“Fish on” was the battle cry heard in Ohio last year from Lake Erie to the Ohio River, and Pymatuning Reservoir to Grand Lake St. Marys.
And for a long list of successful anglers the effort paid off with a Master Angler award presented by the Ohio Division of Wildlife.
It may be difficult to believe but this is the 37th year for the agency’s Ohio Fish Ohio program, of which the Master Angler award is but a branch.
To receive a general Fish Ohio award an angler must catch one qualifying specimen from a list containing 20 species.
A Master Angler award is presented when an angler catches a qualifying specimen from at least four different eligible fish species.
Each person who qualifies for a general Fish Ohio award receives a handsomely decorated hat/fishing vest pin that includes a depiction of a different eligible fish species.
Master Angler award winners are each sent a similar pin but which also is festooned with the “Master Angler” name.
All of these pins have become highly collectable piece with some hard-to-find versions fetching more than $100.
That is an interesting statistic when one also considers how each pin costs only about 52 cents with the entire program costing less than $18,000.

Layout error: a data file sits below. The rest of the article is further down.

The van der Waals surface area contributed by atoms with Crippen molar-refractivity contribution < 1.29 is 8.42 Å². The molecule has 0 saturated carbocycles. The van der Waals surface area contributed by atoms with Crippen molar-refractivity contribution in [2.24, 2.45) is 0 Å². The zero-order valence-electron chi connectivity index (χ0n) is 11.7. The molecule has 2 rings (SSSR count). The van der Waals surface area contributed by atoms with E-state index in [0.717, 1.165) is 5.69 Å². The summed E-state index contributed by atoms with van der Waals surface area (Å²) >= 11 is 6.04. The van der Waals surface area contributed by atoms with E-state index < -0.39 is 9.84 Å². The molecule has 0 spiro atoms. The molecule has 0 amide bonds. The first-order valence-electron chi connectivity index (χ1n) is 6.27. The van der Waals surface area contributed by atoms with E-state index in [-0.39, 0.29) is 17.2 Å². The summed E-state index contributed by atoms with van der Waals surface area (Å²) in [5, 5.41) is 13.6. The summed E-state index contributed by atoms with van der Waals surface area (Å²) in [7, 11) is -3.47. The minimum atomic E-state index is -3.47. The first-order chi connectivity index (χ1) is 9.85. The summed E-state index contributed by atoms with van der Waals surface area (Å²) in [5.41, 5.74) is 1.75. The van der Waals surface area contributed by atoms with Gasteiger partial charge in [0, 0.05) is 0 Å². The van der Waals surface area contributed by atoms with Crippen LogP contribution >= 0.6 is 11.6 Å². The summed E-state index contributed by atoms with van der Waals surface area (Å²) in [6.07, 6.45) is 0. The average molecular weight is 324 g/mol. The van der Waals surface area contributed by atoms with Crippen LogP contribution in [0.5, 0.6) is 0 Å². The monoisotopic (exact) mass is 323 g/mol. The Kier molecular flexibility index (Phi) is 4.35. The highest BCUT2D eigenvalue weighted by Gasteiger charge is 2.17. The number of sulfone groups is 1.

As for specific numbers, last year the Wildlife Division presented 12,642 Fish Ohio awards and 521 Master Angler awards.
By comparison, in 2011 those figures were 11,278 and 490, respectively. In 2010, the Ohio Division of Wildlife presented 10,807 Fish Ohio pins and 480 Master Angler awards.
“Yes, the increase in 2012 was a nice amount, and I was thrilled,” said Vicki Farus, the Wildlife Division’s Fish Ohio program administrator.
Even so, the seemingly growth rate in the numbers of both general Fish Ohio awards and Master Angler awards is still much less than what was seen in the program’s high-water-mark year of 1988.
That year the Wildlife Division presented 37,132 general Fish Ohio honors and 691 Master Angler awards.
Still around, too, is the agency’s so-called Grand Slam program. With this one, a participating angler has three choices: Lake Erie, Inland Lakes, and the Ohio River.
The very decorative pin for these designations is the same and also is shaped like Ohio but does not contain a date.
To be eligible for any one of these distinctions an angler must catch a representative from three recognized species.
For Lake Erie the qualifying species are the walleye, the smallmouth bass, and the rainbow trout/steelhead.
For an Inland Lake designation the recognized species are the largemouth bass, saugeye, and the muskie.
And for the Ohio River the recognized species are the sauger, the hybrid striped bass (wiper), and the flathead catfish.
“We only saw five Grand Slam entries last year, including one Ohio River, two inland and two Lake Erie,” Farus said.
Also, says Farus, this year’s pin logo will be a brown trout, the first-ever for this species. Last year the species was a crappie.
The most frequently reoccurring species on the pins have been the largemouth bass and the walleye, Farus said as well.